VOIP and other services that can be sold as a metered service and easily over the internet are going to be VERY hot. Why is blogging so hot – it’s easy to set up, easy to do and the benefits are clear. VOIP has even clearer benefits for SMBs and will only increase.
Market research firm AMI Partners writes A pending AMI-Partners report, The Emergence of Hosted Voice Services: Enabling Service Providers to Transition from Commoditized to Value-Added Services, indicates that
-Hosted voice offerings continue to make strong inroads into the SMB sector – and the market, while still hesitant, shows strong interest and adoption plans.
-As downward pressure on basic communications services strain the margins, the RBOCs (BellSouth, SBC, Verizon and Qwest) and other hosted-voice service providers see a path to increased revenue.
-Service providers must move swiftly to capitalize on this opportunity as IP premise-based solutions from Avaya, 3Com, Cisco and others have a considerable head start and are better understood by the mass SMB market.
-SMBs increasingly note the importance of VoIP service. While less than 6% of small businesses reported VoIP to be important in AMI-Partners’ 2003 survey, this number swelled to 25% in some market segments during 2004.
-The SMB market for hosted voice services will grow at a 55% CAGR over the next three years.
AMI’s upcoming study shows that hosted voice services will continue to revolutionize the way small and medium businesses communicate. Hosted solutions are yet to become mainstream in the market, and some hesitation lingers as many businesses still desire an on-premise solution. However, AMI-Partners believes that several factors:
predictability of monthly service charges,
easy-to-use interfaces and
feature-rich, productivity-enhancing services
will propel many businesses past these minor concerns and drive broad market adoption. “Any firm focused on cutting costs and increasing productivity should seriously consider the benefits of a hosted solution,” commented Michael Lauricella, Vice President Telecommunications Practice. “There are advantages to both premise-based and hosted; however, many businesses irrationally dismiss the hosted alternative given its newness. The fact is, hosted solutions present a reliable and viable solution to many of this nation’s 6.3 million small and medium businesses as well as enterprise customers.”
Many U.S. service providers have moved swiftly to deliver hosted voice solutions to the market:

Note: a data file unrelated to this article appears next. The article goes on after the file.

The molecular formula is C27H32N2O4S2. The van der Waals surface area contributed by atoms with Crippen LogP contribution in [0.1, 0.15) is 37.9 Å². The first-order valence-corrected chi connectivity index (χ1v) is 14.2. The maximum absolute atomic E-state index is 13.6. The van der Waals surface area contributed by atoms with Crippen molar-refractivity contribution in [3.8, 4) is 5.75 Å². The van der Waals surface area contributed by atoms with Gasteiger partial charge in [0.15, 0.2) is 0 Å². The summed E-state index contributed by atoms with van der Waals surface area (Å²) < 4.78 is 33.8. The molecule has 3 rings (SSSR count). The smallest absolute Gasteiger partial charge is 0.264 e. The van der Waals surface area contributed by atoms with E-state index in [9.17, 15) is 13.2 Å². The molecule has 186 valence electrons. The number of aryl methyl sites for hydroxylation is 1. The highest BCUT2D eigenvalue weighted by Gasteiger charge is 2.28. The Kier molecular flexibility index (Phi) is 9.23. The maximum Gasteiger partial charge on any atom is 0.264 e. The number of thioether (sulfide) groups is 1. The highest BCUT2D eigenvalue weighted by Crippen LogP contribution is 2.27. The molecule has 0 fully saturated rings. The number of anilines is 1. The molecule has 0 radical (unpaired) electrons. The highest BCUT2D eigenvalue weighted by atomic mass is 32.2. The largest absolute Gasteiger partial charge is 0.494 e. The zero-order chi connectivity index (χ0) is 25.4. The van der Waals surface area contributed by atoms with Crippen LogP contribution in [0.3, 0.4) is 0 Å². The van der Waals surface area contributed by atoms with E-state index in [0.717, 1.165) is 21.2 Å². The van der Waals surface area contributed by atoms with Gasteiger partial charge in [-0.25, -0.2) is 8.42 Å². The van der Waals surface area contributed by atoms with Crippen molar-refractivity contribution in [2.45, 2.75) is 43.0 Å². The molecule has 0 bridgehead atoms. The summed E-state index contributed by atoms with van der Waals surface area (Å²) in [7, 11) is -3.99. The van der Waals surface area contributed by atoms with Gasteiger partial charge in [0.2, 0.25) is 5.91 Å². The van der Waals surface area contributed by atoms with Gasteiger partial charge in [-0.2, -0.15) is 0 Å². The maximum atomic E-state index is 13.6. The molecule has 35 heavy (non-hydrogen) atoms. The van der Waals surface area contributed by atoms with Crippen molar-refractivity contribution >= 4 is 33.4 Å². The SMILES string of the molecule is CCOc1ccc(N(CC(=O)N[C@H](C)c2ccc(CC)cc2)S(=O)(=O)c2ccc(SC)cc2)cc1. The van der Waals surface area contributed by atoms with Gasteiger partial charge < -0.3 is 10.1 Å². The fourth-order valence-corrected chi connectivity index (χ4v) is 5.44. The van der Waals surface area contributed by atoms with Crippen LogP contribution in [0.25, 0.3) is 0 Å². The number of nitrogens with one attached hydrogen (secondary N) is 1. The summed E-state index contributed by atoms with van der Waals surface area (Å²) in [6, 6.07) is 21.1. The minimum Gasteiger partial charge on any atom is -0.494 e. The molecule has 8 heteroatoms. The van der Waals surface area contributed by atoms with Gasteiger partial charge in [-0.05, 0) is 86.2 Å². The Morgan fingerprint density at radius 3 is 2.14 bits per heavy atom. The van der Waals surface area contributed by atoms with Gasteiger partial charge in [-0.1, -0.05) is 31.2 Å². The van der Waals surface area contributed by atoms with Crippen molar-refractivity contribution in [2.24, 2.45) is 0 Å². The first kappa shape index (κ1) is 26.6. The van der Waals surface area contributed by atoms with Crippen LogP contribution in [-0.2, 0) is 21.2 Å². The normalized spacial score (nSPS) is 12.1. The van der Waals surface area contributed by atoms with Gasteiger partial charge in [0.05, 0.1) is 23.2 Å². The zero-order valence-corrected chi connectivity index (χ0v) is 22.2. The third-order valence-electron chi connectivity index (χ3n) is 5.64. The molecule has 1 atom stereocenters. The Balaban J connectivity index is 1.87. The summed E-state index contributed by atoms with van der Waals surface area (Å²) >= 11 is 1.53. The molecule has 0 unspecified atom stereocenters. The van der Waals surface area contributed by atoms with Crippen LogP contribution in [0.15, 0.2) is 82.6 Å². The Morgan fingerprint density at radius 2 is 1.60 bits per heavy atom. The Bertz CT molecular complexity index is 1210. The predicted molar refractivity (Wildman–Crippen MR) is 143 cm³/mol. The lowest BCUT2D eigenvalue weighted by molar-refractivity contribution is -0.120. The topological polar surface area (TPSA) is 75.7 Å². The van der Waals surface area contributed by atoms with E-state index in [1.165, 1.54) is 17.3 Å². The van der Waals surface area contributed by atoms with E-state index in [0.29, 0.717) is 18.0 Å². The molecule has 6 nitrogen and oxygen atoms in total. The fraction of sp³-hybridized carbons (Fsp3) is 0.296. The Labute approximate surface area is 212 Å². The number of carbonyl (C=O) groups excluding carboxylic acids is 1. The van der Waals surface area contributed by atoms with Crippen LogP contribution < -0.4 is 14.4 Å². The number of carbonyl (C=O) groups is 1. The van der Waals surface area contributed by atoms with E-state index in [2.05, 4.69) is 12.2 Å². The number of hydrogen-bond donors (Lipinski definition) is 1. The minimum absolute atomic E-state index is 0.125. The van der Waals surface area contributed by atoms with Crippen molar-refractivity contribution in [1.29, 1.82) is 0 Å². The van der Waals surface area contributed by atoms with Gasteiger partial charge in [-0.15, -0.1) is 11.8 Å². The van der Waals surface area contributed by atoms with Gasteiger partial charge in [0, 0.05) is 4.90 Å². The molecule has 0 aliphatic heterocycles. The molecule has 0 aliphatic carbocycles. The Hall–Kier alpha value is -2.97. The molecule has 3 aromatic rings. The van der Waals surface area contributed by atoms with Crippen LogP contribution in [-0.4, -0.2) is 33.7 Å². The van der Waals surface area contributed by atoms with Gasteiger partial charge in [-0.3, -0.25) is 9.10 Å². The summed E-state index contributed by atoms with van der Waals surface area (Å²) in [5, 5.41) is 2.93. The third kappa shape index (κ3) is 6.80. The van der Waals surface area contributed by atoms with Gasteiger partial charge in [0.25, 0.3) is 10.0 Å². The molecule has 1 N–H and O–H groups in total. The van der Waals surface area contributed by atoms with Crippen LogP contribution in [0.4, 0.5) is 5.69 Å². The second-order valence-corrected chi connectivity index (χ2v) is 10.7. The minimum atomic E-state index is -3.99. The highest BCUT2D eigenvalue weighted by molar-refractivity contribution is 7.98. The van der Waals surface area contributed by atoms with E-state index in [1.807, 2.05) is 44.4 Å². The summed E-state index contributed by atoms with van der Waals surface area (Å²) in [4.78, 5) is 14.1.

Covad Communications, the DSL pioneer, is aggressively promoting VoIP services and recently announced the ability to deliver its hosted solution over DSL, dramatically opening the addressable market.
MCI has had its MCI Advantage product in the market for several years and reports modest growth.
M5 Networks, operating only in the New York metro, continues to show strong revenue growth with its hosted voice service.
SBC, despite potential revenue cannibalization, has entered the market with its PremierSERV offering.
Qwest introduced its OneFlex offering in June of 2004 both in region and out of region.
Verizon, with its iobi Professional service, is cautiously testing the hosted voice market.
Traditional CLECs, such as XO Communications and McLeodUSA, have entered the VoIP space with hosted offerings of their own. Surviving CLECs did so through the delivery of integrated access and hosted voice services that are a logical evolution to their product set.
The above listing is just a small sample of the activity in the U.S. market. AMI’s upcoming report will look in detail at the business strategies of all of the above operators as well as several others. For each service provider, the report will assess the technology platform, go-to-market strategy, target market, strengths and weaknesses, and future product plans.
Latest posts by Ramon Ray (see all)
- 4 Tips for Staying Safe on a Public Computer - January 20, 2017
- 5 Tips To Choosing Your Marketing Automation Provider - December 16, 2016
- GoDaddy Enhances Mobile Shopping With ApplePay and Shopping Cart Intelligence - December 14, 2016